Educating the consumer on the why and how of Mad Fritz beers is key for Zacherle, but he hasn’t always had an easy time doing so. Until recently, getting your hands on Mad Fritz drinks was quite the challenge. Outside of Ma(i)sonry and K. Laz in Yountville, it was impossible to purchase bottles locally for off-premise consumption; brews were distributed through a club membership instead. Unfortunately, that club is full, with a long waiting list. The only other way to taste Mad Fritz was to track down the select few Napa Valley and Bay Area restaurants that offered pints.

But that all changed in April, when Zacherle opened a Mad Fritz taproom in St. Helena. Located on Vidovich Avenue, the modest, no-frills taproom features nine to 11 beers on tap at all times, as well as bottles for purchase. It is open every day from 12:30 to 6 p.m.

“We really haven’t had the opportunity to taste people on the beer,” says Zacherle. “The taproom gives us the ability to showcase our beers and maybe expand our offerings in a different way.”

Napa Brews on the Rise

Move over wine. There’s a beer renaissance happening in Napa Valley, with several new microbreweries and taprooms popping up in the downtown Napa area.

    And why not? If hundreds of wineries can flourish together in one valley using unique local ingredients, why can’t breweries? “If everyone pulled from the same vineyards, the only thing that would differentiate the wines is the oak program, maybe the blending. I’d like to see more people using local ingredients,” says Zacherle.

    Here are a few highlights of Napa's booming beer scene.

Stone Brewing’s Napa outpost in the  historic Borrero building. Photos by Mitch Tobias.


The famed Stone Brewing from San Diego County—one of the 10 largest craft brewers in the United States—opened a Napa outpost this May in the historic, 141-year-old Borrero building on the edge of downtown, by the Napa River. Lead brewer Steve Gonzalez uses local ingredients and wine barrels, and partners with nearby wineries to craft specialty Napa brews. stonebrewing.com.


St. Clair Brown has transformed its greenhouse into a nanobrewery.


Napa’s original urban winery launched a nanobrewery last winter in its tiny greenhouse–turned–tasting room. St. Clair Brown cofounder, winemaker, and brewmaster Elaine St. Clair brings a winemaker’s approach to her brewing process, crafting balanced, food-friendly beers that are unfiltered and naturally carbonated. stclairbrownwinery.com.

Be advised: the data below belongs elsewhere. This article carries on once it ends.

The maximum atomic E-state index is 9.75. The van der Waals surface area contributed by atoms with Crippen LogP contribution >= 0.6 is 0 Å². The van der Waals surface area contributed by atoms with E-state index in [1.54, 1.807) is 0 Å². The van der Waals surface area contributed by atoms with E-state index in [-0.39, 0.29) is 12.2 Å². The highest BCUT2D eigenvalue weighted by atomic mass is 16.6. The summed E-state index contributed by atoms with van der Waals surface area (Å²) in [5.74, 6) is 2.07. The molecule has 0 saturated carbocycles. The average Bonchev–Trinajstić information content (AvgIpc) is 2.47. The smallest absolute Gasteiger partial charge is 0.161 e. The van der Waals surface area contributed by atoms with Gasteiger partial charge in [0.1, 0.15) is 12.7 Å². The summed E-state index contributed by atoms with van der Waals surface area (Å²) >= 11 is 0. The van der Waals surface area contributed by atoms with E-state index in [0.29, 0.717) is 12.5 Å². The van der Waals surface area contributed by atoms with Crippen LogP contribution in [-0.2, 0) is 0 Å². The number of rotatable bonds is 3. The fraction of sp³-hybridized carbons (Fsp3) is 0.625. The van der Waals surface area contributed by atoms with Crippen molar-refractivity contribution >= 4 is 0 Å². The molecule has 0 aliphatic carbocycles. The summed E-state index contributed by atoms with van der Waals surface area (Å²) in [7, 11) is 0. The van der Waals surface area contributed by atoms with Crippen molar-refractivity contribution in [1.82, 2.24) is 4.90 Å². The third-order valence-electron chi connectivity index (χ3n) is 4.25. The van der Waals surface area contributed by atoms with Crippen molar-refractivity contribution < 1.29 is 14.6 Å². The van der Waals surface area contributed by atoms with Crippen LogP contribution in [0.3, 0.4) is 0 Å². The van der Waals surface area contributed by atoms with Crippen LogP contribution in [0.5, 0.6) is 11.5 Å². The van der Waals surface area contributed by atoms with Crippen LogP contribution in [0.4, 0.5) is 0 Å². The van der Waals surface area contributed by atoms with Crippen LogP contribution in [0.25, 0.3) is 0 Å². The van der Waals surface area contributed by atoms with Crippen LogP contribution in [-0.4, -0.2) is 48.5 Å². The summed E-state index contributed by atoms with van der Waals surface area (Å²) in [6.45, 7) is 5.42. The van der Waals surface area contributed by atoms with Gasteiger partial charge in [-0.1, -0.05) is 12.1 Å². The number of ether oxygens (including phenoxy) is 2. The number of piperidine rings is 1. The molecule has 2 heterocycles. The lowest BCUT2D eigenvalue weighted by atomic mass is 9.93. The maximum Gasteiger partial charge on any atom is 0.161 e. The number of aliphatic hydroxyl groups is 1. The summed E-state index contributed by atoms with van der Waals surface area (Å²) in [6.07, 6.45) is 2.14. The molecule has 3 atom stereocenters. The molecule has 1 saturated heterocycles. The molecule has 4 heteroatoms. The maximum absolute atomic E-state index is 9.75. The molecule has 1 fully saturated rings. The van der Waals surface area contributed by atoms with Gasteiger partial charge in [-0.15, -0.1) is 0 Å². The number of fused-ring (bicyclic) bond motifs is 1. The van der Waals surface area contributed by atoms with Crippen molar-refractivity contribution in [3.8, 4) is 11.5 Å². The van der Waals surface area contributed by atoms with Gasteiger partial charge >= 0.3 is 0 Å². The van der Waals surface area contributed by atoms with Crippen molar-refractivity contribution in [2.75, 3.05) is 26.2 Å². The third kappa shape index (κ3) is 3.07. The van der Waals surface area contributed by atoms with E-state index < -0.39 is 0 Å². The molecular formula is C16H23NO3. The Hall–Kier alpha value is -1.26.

One of the stops on the  Napa Bike and Brewery Tour is Fieldwork Brewing Co. at Oxbow Public Market.


Hop on a day tour of the buzzing Napa brew scene via this bike excursion from Getaway Adventures. Pedal around to three downtown Napa breweries for flights or pints (and lunch at an extra cost). $129, getawayadventures.com.



The Little Guys of Sonoma

Far ahead of Napa, Sonoma County is practically fluent in hops. But while crowds flock to the well-known Russian River Brewing Company and Lagunitas, consider checking out these delicious and low-key breweries that do things differently.

Old Possum Brewing Co.’s staff assist beer lovers at the new Santa Rosa brewery. Photos by Mitch Tobias.


Sonoma County’s newest craft brewery opened this April in a south Santa Rosa industrial park. Old Possum is all about local ingredients and sustainable practices, using recycled wine barrels for aging and natural gas to cut energy usage, and feeding its spent grains to animals at local farms. Plus, lead brewer Sandro Tamburin has a double life as a winemaker, just like Zacherle. oldpossumbrewing.com.







 There are plenty of options for “B.S.–free” beer at Plow Brewing Company.


With stints at both Lagunitas and Russian River under his belt, in addition to a short foray into wine, Plow Brewing founder Kevin Robinson refuses to subscribe to corporate trends and makes what he calls “B.S.–free” beer—meaning no extracts, infusions, fake flavoring, or bulk chemicals. Zacherle would approve, as he has asked, “Whatever happened to a good, solid porter?” plowbrewing.com.


Both HenHouse tasting rooms sell kegs as well as canned and draft beer.


A favorite of locals, HenHouse now has two taprooms: one in Santa Rosa and a new outpost next to Lagunitas in Petaluma. You won’t find your typical lineup of IPAs here; HenHouse specializes in barrel aging and funky sour brews. henhousebrewing.com.